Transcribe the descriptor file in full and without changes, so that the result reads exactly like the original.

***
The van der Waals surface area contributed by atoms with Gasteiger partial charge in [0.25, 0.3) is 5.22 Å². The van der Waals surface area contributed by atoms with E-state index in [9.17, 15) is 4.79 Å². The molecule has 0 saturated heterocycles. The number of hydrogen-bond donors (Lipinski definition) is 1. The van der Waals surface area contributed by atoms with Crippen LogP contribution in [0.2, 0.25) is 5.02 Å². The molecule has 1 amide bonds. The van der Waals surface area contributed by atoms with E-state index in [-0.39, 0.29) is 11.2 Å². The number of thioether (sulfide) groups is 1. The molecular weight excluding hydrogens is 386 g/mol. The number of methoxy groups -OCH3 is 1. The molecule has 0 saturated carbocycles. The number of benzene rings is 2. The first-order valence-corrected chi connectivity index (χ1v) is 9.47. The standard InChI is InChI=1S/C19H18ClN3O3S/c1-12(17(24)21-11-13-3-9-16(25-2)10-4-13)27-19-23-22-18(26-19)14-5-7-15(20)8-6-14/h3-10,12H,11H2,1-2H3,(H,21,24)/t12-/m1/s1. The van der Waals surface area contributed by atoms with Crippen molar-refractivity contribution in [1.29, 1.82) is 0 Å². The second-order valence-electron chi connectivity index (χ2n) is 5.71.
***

The van der Waals surface area contributed by atoms with Gasteiger partial charge in [0.25, 0.3) is 5.22 Å². The van der Waals surface area contributed by atoms with E-state index in [9.17, 15) is 4.79 Å². The molecule has 0 saturated heterocycles. The number of hydrogen-bond donors (Lipinski definition) is 1. The van der Waals surface area contributed by atoms with Crippen LogP contribution in [0.2, 0.25) is 5.02 Å². The molecule has 1 amide bonds. The van der Waals surface area contributed by atoms with E-state index in [-0.39, 0.29) is 11.2 Å². The number of thioether (sulfide) groups is 1. The molecular weight excluding hydrogens is 386 g/mol. The number of methoxy groups -OCH3 is 1. The molecule has 0 saturated carbocycles. The number of benzene rings is 2. The first-order valence-corrected chi connectivity index (χ1v) is 9.47. The standard InChI is InChI=1S/C19H18ClN3O3S/c1-12(17(24)21-11-13-3-9-16(25-2)10-4-13)27-19-23-22-18(26-19)14-5-7-15(20)8-6-14/h3-10,12H,11H2,1-2H3,(H,21,24)/t12-/m1/s1. The van der Waals surface area contributed by atoms with Crippen molar-refractivity contribution in [1.29, 1.82) is 0 Å². The second-order valence-electron chi connectivity index (χ2n) is 5.71.